In the second part of a series on counterterrorism training, NPR looks at a test case in Miami.
To understand the events that unfolded two months ago in Miami, you need to know that one of the most volatile things that can happen in a Muslim-American community is the arrest of a religious leader, the imam. Back in May, the FBI's Miami field office ended up arresting two of them: Imam Hafiz Khan and his son, Izhar Khan. They were charged along with several other members of the Khan family with financing terrorism in Pakistan.
Hafiz Khan is the leader of the Miami Mosque in west Miami — the oldest mosque in South Florida. His son runs the Masjid Jamaat al-Mumineen Mosque in Margate, Fla., just outside Miami. What makes these particular arrests unusual is the way the local Muslim community reacted to them: The arrests didn't spark outrage or demonstrations. Instead, the way they were handled is being lauded as a model for the way law enforcement and communities should work together.
"Obviously there is a lot of operational planning that goes on before an arrest takes place," says John Gillies, the special agent in charge of the FBI's Miami field office. "We wanted to be sensitive to the fact that the imams would be conducting religious services a number of times each day. There was going to be no good day to conduct these arrests, but there would be days to be worse to do it, like Friday."
Friday prayers are generally the most heavily attended of the weekly prayers. So the FBI decided the best day to move in would be a Saturday — in the morning.
"At 6 o'clock in the morning, we have the first prayer of the morning, and it was a little before 6 o'clock, like five minutes before," says Sayeed Shamin Akhtar, standing outside the Miami Mosque. He was there the morning the elder Khan was arrested. "After the prayer started, then someone banged on the door like 'boom, boom, boom.' FBI-style of course, you can understand."
Akhtar was on his knees in the very first row of the prayer hall. "We were all sitting down and standing up and thinking of God and God was looking at us and we were just praying," he said.
While the people inside were praying, more than a dozen agents in their FBI windbreakers had surrounded the mosque. Local police had pitched in. They cordoned off a two-block area in the neighborhood. The Miami Mosque is an ordinary-looking, one-story stucco house in the middle of a quiet, residential neighborhood. Without knowing it was a mosque, one would drive right by it. That Saturday, once the prayers had finished, an agent and a translator approached the imam.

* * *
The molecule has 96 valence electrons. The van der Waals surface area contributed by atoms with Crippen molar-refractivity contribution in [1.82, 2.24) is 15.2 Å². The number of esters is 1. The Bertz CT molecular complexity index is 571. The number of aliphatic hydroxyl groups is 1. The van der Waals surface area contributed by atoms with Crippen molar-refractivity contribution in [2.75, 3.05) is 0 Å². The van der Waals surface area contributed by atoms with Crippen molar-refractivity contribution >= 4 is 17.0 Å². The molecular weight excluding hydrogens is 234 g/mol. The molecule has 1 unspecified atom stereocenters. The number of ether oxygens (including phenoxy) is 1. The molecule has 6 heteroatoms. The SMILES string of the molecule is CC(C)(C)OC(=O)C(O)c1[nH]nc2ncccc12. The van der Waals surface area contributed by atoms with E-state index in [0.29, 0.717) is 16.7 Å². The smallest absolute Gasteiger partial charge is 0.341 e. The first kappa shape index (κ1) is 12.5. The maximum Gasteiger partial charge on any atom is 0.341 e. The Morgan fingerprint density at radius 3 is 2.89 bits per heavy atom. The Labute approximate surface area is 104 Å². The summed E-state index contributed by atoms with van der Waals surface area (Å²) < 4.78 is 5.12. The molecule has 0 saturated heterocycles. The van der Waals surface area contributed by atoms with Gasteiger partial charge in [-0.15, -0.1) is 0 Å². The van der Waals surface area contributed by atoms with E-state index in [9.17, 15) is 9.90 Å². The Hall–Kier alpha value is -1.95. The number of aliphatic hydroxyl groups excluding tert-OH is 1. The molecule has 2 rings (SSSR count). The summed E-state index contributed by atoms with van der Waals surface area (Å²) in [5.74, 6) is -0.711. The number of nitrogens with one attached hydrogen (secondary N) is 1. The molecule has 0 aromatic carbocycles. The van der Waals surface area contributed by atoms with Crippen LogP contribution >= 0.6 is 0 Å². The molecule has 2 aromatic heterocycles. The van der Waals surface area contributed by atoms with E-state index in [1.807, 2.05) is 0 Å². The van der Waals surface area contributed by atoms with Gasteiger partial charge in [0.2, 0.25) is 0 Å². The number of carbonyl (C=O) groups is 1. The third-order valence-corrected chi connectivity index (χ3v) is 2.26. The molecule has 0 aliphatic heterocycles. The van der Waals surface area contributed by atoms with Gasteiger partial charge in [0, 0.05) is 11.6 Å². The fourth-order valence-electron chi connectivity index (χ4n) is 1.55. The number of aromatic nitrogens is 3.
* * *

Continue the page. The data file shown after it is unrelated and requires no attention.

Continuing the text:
"[The agent] came into the masjid with his shoes off. And he went straight to the imam. He grabbed his hand, and he said, 'You're coming with me,' in Pashto," Akhtar said. (Khan's native language is Pashto.)
The people in the mosque that morning were stunned. "Like a bolt of lightning had happened," Akhtar said.
Gillies, the FBI agent in charge, had been standing outside, and he watched as officers put Khan into a squad car and drove away. Then he picked up his cellphone and started dialing up leaders in the community. One of the people he phoned was Mohammad Shakir, who works for the Office of Community Advocacy in Miami-Dade County.
"The FBI was decent enough that they called us before they called the press," Shakir said. "On the phone, he said, 'Look, this has taken place. I personally was there. I supervised it. I made sure that everything goes by the book. No violation. No rudeness. No discrimination. Not to violate the mosque sanctity.' So we immediately called a meeting and got together and developed a strategy how to respond."
This may all sound like common sense, but these kinds of arrests rarely happen this way. The Muslim community is usually left to sort through rumor and innuendo. It is caught flat-footed when the media call for comment. The worst-case scenarios are often embraced as fact, and it often takes weeks to sort fact from fiction.